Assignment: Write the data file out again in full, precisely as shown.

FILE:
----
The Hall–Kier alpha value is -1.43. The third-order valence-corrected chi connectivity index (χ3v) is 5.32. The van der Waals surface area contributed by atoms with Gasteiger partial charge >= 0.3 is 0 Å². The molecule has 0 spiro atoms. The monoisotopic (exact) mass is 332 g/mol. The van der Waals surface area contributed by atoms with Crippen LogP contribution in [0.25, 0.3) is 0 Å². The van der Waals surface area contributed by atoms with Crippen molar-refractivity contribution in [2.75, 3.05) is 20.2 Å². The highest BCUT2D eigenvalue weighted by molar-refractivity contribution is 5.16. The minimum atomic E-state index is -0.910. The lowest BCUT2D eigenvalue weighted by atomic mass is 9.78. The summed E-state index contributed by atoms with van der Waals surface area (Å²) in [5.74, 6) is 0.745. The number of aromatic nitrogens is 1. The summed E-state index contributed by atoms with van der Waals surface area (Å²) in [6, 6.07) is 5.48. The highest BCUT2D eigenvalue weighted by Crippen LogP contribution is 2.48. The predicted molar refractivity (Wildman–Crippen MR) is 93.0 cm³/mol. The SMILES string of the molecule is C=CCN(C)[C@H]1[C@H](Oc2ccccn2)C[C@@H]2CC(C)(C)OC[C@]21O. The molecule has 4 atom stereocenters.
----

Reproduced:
The Hall–Kier alpha value is -1.43. The third-order valence-corrected chi connectivity index (χ3v) is 5.32. The van der Waals surface area contributed by atoms with Gasteiger partial charge >= 0.3 is 0 Å². The molecule has 0 spiro atoms. The monoisotopic (exact) mass is 332 g/mol. The van der Waals surface area contributed by atoms with Crippen LogP contribution in [0.25, 0.3) is 0 Å². The van der Waals surface area contributed by atoms with Crippen molar-refractivity contribution in [2.75, 3.05) is 20.2 Å². The highest BCUT2D eigenvalue weighted by molar-refractivity contribution is 5.16. The minimum atomic E-state index is -0.910. The lowest BCUT2D eigenvalue weighted by atomic mass is 9.78. The summed E-state index contributed by atoms with van der Waals surface area (Å²) in [5.74, 6) is 0.745. The number of aromatic nitrogens is 1. The summed E-state index contributed by atoms with van der Waals surface area (Å²) in [6, 6.07) is 5.48. The highest BCUT2D eigenvalue weighted by Crippen LogP contribution is 2.48. The predicted molar refractivity (Wildman–Crippen MR) is 93.0 cm³/mol. The SMILES string of the molecule is C=CCN(C)[C@H]1[C@H](Oc2ccccn2)C[C@@H]2CC(C)(C)OC[C@]21O. The molecule has 4 atom stereocenters.